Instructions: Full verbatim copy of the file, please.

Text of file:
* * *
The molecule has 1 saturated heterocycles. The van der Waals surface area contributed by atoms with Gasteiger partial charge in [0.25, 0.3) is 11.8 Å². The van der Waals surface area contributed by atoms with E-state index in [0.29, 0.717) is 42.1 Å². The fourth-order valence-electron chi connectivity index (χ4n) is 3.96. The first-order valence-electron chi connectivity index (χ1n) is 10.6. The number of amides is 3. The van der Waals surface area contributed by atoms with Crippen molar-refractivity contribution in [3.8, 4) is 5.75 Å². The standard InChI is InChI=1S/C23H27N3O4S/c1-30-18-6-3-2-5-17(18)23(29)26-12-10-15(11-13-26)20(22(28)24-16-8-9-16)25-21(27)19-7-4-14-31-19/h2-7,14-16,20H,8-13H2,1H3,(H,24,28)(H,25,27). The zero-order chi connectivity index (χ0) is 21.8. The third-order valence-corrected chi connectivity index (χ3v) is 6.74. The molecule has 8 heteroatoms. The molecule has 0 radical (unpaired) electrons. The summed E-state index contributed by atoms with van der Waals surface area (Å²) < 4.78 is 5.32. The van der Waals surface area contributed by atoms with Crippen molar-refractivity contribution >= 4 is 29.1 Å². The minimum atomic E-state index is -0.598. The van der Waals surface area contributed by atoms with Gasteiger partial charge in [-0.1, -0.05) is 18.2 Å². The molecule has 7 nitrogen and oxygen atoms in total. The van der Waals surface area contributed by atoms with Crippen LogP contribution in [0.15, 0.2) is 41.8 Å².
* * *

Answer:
The molecule has 1 saturated heterocycles. The van der Waals surface area contributed by atoms with Gasteiger partial charge in [0.25, 0.3) is 11.8 Å². The van der Waals surface area contributed by atoms with E-state index in [0.29, 0.717) is 42.1 Å². The fourth-order valence-electron chi connectivity index (χ4n) is 3.96. The first-order valence-electron chi connectivity index (χ1n) is 10.6. The number of amides is 3. The van der Waals surface area contributed by atoms with Crippen molar-refractivity contribution in [3.8, 4) is 5.75 Å². The standard InChI is InChI=1S/C23H27N3O4S/c1-30-18-6-3-2-5-17(18)23(29)26-12-10-15(11-13-26)20(22(28)24-16-8-9-16)25-21(27)19-7-4-14-31-19/h2-7,14-16,20H,8-13H2,1H3,(H,24,28)(H,25,27). The zero-order chi connectivity index (χ0) is 21.8. The third-order valence-corrected chi connectivity index (χ3v) is 6.74. The molecule has 8 heteroatoms. The molecule has 0 radical (unpaired) electrons. The summed E-state index contributed by atoms with van der Waals surface area (Å²) < 4.78 is 5.32. The van der Waals surface area contributed by atoms with Crippen molar-refractivity contribution >= 4 is 29.1 Å². The minimum atomic E-state index is -0.598. The van der Waals surface area contributed by atoms with Gasteiger partial charge in [-0.1, -0.05) is 18.2 Å². The molecule has 7 nitrogen and oxygen atoms in total. The van der Waals surface area contributed by atoms with Crippen LogP contribution in [0.15, 0.2) is 41.8 Å².